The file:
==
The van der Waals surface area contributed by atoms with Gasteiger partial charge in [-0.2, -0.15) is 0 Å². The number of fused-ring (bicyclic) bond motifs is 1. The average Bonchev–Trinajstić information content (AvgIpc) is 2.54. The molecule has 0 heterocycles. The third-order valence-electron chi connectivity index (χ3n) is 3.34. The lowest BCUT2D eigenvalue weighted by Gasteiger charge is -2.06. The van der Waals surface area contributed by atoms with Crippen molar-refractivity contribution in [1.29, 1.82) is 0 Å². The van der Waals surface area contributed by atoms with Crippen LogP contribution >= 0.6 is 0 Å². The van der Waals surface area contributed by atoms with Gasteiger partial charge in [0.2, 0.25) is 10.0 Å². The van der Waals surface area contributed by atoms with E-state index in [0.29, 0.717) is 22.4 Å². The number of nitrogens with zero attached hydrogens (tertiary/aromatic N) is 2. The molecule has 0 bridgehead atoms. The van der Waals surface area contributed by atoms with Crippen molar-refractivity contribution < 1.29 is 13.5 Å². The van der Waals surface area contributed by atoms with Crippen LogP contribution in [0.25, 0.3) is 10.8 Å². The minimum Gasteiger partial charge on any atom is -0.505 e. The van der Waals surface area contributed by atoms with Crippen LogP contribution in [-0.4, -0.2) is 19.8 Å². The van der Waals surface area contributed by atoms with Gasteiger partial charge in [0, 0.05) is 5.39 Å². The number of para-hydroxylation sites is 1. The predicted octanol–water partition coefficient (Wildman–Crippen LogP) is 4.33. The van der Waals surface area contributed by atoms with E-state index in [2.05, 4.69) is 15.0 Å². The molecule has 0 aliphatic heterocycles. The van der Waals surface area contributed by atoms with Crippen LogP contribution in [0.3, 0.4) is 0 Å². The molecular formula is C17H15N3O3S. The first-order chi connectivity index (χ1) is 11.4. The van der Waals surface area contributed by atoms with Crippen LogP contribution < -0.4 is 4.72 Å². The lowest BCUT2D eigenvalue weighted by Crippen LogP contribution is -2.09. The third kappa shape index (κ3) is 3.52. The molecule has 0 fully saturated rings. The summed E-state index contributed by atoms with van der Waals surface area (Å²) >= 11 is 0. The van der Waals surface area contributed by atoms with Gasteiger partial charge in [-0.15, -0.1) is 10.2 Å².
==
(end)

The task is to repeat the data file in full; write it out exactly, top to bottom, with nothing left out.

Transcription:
The van der Waals surface area contributed by atoms with Gasteiger partial charge in [-0.2, -0.15) is 0 Å². The number of fused-ring (bicyclic) bond motifs is 1. The average Bonchev–Trinajstić information content (AvgIpc) is 2.54. The molecule has 0 heterocycles. The third-order valence-electron chi connectivity index (χ3n) is 3.34. The lowest BCUT2D eigenvalue weighted by Gasteiger charge is -2.06. The van der Waals surface area contributed by atoms with Crippen molar-refractivity contribution in [1.29, 1.82) is 0 Å². The van der Waals surface area contributed by atoms with Crippen LogP contribution >= 0.6 is 0 Å². The van der Waals surface area contributed by atoms with Gasteiger partial charge in [0.2, 0.25) is 10.0 Å². The van der Waals surface area contributed by atoms with E-state index in [0.29, 0.717) is 22.4 Å². The number of nitrogens with zero attached hydrogens (tertiary/aromatic N) is 2. The molecule has 0 bridgehead atoms. The van der Waals surface area contributed by atoms with Crippen molar-refractivity contribution < 1.29 is 13.5 Å². The van der Waals surface area contributed by atoms with Crippen LogP contribution in [0.25, 0.3) is 10.8 Å². The minimum Gasteiger partial charge on any atom is -0.505 e. The van der Waals surface area contributed by atoms with Crippen LogP contribution in [-0.4, -0.2) is 19.8 Å². The van der Waals surface area contributed by atoms with Gasteiger partial charge in [0, 0.05) is 5.39 Å². The number of para-hydroxylation sites is 1. The predicted octanol–water partition coefficient (Wildman–Crippen LogP) is 4.33. The van der Waals surface area contributed by atoms with E-state index in [2.05, 4.69) is 15.0 Å². The molecule has 0 aliphatic heterocycles. The van der Waals surface area contributed by atoms with Crippen LogP contribution in [0.3, 0.4) is 0 Å². The molecular formula is C17H15N3O3S. The first-order chi connectivity index (χ1) is 11.4. The van der Waals surface area contributed by atoms with Crippen LogP contribution < -0.4 is 4.72 Å². The lowest BCUT2D eigenvalue weighted by Crippen LogP contribution is -2.09. The third kappa shape index (κ3) is 3.52. The molecule has 0 fully saturated rings. The summed E-state index contributed by atoms with van der Waals surface area (Å²) >= 11 is 0. The van der Waals surface area contributed by atoms with Gasteiger partial charge in [-0.15, -0.1) is 10.2 Å².